Another film that was new to me, but that I already knew all about by way of reputation. And I’m sure you have as well, or at least seen one of the gabillion works that it has overtly or subtly influenced over the years – any movie or show you’ve ever seen where you get to see two or more different versions play out for “how an event happened”, that’s Rashomon.
Usually the what of “what happened” is pretty clear, as it is in this film – somewhere in the woods in medieval Japan, a bandit (Toshiro Mifune) ran into a samurai (Masayuki Mori) and his wife (Machiko Kyō). The bandit ended up raping the woman, and the samurai got killed. A woodcutter (Takashi Shimura) found the body and reported the crime, and the bandit captured soon after. The woman was found a bit later in a fugue state, and brought to testify at the bandit’s trial.
Those are the facts; but each witness has a different story as to how those facts manifested. The bandit says the woman gave in, and that he and the husband had a daring duel for her continued affections. But the woman says it was rape, and that her husband still rejected her; and that she killed him. The judge even calls in a medium to try to contact the ghost of the samurai for his testimony; his story is completely different from the bandit’s and his wife’s, including the identity of the killer. We even get the woodcutter’s perspective; he saw a little more of the incident than he originally let on, but his own account varies from the others’ tales.
Now, that bit I knew – that we’d get to see four different takes on a specific incident, all of which varied from each other. What I didn’t know is that we wouldn’t ever get to see which version was “correct”. In fact, the film muddies things even further with a framing story, with the woodcutter and a monk telling the whole story to a third man, a traveler who runs into them as they wait out a thunderstorm. And towards the end, the traveler figures out a reason to suspect that the woodcutter is fudging the facts on his own story – which casts doubt on all the other stories not only because each teller may have been lying, but also because now we can’t trust the second-hand reporting on their testimonies in the first place.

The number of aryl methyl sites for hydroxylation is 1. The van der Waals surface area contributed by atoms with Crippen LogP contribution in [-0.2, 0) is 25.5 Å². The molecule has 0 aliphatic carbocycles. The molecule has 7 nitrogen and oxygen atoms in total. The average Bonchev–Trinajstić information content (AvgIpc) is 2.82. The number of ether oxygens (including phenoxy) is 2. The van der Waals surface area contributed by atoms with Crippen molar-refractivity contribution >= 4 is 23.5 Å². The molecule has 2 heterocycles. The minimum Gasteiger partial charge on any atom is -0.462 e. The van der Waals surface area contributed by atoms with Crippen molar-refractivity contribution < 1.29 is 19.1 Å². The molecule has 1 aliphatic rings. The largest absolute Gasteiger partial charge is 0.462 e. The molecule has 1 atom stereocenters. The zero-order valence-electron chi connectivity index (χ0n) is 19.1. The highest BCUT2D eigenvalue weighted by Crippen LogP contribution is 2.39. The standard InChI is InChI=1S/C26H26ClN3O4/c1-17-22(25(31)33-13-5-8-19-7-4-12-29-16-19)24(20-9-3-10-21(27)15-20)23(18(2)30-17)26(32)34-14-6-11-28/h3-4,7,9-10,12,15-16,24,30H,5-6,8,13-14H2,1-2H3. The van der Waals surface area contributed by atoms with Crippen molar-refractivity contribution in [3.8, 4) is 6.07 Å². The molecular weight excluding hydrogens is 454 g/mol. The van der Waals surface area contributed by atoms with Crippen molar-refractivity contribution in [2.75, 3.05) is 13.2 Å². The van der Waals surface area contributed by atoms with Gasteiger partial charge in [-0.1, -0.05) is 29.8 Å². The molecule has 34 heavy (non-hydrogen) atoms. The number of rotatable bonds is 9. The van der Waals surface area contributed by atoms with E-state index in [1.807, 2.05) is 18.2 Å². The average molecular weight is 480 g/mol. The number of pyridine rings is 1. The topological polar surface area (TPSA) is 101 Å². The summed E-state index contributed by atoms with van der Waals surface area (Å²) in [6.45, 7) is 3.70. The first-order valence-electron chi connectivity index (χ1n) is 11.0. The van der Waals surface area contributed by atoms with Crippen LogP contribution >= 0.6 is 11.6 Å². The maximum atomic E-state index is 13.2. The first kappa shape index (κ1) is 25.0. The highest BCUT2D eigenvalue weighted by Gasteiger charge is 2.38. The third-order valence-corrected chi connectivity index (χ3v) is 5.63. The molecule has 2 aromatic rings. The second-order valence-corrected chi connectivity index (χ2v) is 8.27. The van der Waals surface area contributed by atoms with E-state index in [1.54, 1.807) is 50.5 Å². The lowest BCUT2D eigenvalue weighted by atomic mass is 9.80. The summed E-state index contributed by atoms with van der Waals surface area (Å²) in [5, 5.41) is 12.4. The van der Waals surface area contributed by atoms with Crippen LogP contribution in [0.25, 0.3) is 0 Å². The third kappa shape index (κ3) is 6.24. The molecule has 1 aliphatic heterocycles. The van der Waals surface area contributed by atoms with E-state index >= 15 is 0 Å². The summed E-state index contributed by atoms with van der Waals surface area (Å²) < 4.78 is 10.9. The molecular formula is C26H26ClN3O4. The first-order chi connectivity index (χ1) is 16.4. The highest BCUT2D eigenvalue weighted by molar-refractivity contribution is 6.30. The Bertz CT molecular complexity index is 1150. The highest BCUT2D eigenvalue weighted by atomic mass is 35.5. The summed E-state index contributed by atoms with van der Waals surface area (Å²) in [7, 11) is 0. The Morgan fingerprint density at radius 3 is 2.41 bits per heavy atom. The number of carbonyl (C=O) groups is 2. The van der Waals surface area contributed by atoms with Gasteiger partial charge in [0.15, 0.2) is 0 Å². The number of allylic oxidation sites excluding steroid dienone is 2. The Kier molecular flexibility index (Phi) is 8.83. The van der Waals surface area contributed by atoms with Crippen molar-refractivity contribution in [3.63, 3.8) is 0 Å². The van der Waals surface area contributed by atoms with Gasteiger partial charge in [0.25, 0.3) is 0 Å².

And ultimately, I learned that that’s what this film is “about”. There is no one right answer or correct version of events; we will never know, because every person telling their perspective is doing so through a skewed filter, one which may be muddied through distraction, or self-interest, or fear. The monk in the framing story frets a few times about how the whole mess has convinced him that mankind is ultimately too flawed, and the world is ultimately too corrupt; it’s bad enough that the woman was raped and the samurai murdered, but with everyone telling half-truths about it, we can’t even agree on why it happened. There is a small moment of goodness that redeems things for the monk towards the end, fortunately; but ultimately, this is more of a philosophical meditation on “what is real” than it is a fact-finding investigation.
In a way, I’ve been set up to like those kinds of questions. My father has always enjoyed playing devil’s advocate in discussions, as a way to explore either the topic of discussion itself, or to examine how other people construct their own arguments. He’s taken this kind of Socratic approach to discussions about the death penalty, taxation, foreign policy questions, religious dogma – I even saw him once draw my entire 20-member extended family into a spirited debate on government food purity standards during one unusually memorable Thanksgiving. Dad’s ultimate point is that different people have different perspectives on the same thing whether because of their backgrounds or just where they happen to be standing, and they are usually just as valid as anyone else’s. Kurosawa’s film has a bit of a bleaker perspective on this paradox, but it’s similar, and it lead my brain down some interesting paths.
There are those who get put off by the acting in this. Director Akira Kurosawa was heavily influenced by silent film, and encouraged his cast to go a little broad; Toshiro Mifune can come across as especially hammy, since throughout the bandit’s tale he frequently stops to cackle evilly. But the four different accounts of the same incident also lead to four different chances for the actors to change up their performances, and that can be an interesting exercise in comparison. Two of the stories feature a “duel” between the bandit and the samurai, and while the bandit’s version features a full-on swashbuckling showy fight, the woodcutter’s version of their duel is a more panicked, inexpert scuffle, with both parties visibly terrified.
Kurosawa is a director I’ve wanted to examine more for a while, so I was looking forward to this as well.